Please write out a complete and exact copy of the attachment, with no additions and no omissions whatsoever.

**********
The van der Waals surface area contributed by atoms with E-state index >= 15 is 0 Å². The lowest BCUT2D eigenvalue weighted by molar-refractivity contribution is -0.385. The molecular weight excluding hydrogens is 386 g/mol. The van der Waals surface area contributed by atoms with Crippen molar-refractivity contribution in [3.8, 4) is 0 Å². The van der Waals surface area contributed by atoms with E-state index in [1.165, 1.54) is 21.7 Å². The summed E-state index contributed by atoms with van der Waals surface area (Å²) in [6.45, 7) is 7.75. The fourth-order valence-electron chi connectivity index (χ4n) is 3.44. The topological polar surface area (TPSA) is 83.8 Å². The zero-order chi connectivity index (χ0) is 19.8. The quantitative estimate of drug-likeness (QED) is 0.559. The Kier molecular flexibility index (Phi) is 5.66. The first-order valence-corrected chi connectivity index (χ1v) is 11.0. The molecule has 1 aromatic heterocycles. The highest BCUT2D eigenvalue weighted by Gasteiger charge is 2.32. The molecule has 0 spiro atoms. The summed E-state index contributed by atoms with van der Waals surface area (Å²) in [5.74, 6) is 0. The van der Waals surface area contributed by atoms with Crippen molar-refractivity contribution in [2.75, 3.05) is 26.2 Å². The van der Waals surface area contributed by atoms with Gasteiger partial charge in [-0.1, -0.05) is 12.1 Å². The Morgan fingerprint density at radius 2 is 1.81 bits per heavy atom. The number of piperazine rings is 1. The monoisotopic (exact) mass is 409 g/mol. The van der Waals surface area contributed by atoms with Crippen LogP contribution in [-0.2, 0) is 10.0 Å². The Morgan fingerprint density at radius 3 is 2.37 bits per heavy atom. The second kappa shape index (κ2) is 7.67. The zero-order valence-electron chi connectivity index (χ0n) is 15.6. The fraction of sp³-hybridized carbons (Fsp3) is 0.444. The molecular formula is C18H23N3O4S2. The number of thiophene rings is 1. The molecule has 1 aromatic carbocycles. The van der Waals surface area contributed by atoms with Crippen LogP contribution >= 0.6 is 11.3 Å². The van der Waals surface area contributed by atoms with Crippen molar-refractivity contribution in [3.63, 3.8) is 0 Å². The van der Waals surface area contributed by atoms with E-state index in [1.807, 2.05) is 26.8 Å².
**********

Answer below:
The van der Waals surface area contributed by atoms with E-state index >= 15 is 0 Å². The lowest BCUT2D eigenvalue weighted by molar-refractivity contribution is -0.385. The molecular weight excluding hydrogens is 386 g/mol. The van der Waals surface area contributed by atoms with Crippen molar-refractivity contribution in [3.8, 4) is 0 Å². The van der Waals surface area contributed by atoms with E-state index in [1.165, 1.54) is 21.7 Å². The summed E-state index contributed by atoms with van der Waals surface area (Å²) in [6.45, 7) is 7.75. The fourth-order valence-electron chi connectivity index (χ4n) is 3.44. The topological polar surface area (TPSA) is 83.8 Å². The zero-order chi connectivity index (χ0) is 19.8. The quantitative estimate of drug-likeness (QED) is 0.559. The Kier molecular flexibility index (Phi) is 5.66. The first-order valence-corrected chi connectivity index (χ1v) is 11.0. The molecule has 1 aromatic heterocycles. The highest BCUT2D eigenvalue weighted by Gasteiger charge is 2.32. The molecule has 0 spiro atoms. The summed E-state index contributed by atoms with van der Waals surface area (Å²) in [5.74, 6) is 0. The van der Waals surface area contributed by atoms with Crippen molar-refractivity contribution in [2.75, 3.05) is 26.2 Å². The van der Waals surface area contributed by atoms with Gasteiger partial charge in [-0.1, -0.05) is 12.1 Å². The Morgan fingerprint density at radius 2 is 1.81 bits per heavy atom. The number of piperazine rings is 1. The monoisotopic (exact) mass is 409 g/mol. The van der Waals surface area contributed by atoms with Crippen LogP contribution in [-0.2, 0) is 10.0 Å². The Morgan fingerprint density at radius 3 is 2.37 bits per heavy atom. The second kappa shape index (κ2) is 7.67. The zero-order valence-electron chi connectivity index (χ0n) is 15.6. The fraction of sp³-hybridized carbons (Fsp3) is 0.444. The molecular formula is C18H23N3O4S2. The number of thiophene rings is 1. The molecule has 1 aromatic carbocycles. The van der Waals surface area contributed by atoms with Crippen LogP contribution >= 0.6 is 11.3 Å². The van der Waals surface area contributed by atoms with Crippen molar-refractivity contribution in [3.63, 3.8) is 0 Å². The van der Waals surface area contributed by atoms with E-state index in [1.807, 2.05) is 26.8 Å².